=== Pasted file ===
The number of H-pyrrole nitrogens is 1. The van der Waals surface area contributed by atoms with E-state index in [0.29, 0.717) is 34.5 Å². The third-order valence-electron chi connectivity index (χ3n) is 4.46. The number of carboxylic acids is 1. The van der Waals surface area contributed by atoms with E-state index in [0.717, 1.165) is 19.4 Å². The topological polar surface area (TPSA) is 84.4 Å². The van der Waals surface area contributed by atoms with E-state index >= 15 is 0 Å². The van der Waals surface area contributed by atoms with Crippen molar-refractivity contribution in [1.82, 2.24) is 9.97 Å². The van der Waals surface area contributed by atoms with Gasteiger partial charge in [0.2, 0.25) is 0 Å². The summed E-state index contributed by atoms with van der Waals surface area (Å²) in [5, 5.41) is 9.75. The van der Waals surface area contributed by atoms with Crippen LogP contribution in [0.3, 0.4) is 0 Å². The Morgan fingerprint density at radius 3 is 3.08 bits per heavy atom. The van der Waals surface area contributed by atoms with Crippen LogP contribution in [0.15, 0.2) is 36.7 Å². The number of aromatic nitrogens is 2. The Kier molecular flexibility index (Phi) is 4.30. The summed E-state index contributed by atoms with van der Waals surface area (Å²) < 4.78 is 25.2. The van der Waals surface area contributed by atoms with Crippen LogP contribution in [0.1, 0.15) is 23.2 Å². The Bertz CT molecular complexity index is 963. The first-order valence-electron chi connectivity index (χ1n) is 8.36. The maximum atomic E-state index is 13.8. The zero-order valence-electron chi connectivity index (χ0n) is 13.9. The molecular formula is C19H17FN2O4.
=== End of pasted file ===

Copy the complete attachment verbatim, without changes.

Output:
The number of H-pyrrole nitrogens is 1. The van der Waals surface area contributed by atoms with E-state index in [0.29, 0.717) is 34.5 Å². The third-order valence-electron chi connectivity index (χ3n) is 4.46. The number of carboxylic acids is 1. The van der Waals surface area contributed by atoms with E-state index in [0.717, 1.165) is 19.4 Å². The topological polar surface area (TPSA) is 84.4 Å². The van der Waals surface area contributed by atoms with E-state index >= 15 is 0 Å². The van der Waals surface area contributed by atoms with Crippen molar-refractivity contribution in [1.82, 2.24) is 9.97 Å². The van der Waals surface area contributed by atoms with Gasteiger partial charge in [0.2, 0.25) is 0 Å². The summed E-state index contributed by atoms with van der Waals surface area (Å²) in [5, 5.41) is 9.75. The van der Waals surface area contributed by atoms with Crippen LogP contribution in [0.3, 0.4) is 0 Å². The Morgan fingerprint density at radius 3 is 3.08 bits per heavy atom. The van der Waals surface area contributed by atoms with Crippen LogP contribution in [0.15, 0.2) is 36.7 Å². The number of aromatic nitrogens is 2. The Kier molecular flexibility index (Phi) is 4.30. The summed E-state index contributed by atoms with van der Waals surface area (Å²) < 4.78 is 25.2. The van der Waals surface area contributed by atoms with Crippen LogP contribution in [0.1, 0.15) is 23.2 Å². The Bertz CT molecular complexity index is 963. The first-order valence-electron chi connectivity index (χ1n) is 8.36. The maximum atomic E-state index is 13.8. The zero-order valence-electron chi connectivity index (χ0n) is 13.9. The molecular formula is C19H17FN2O4.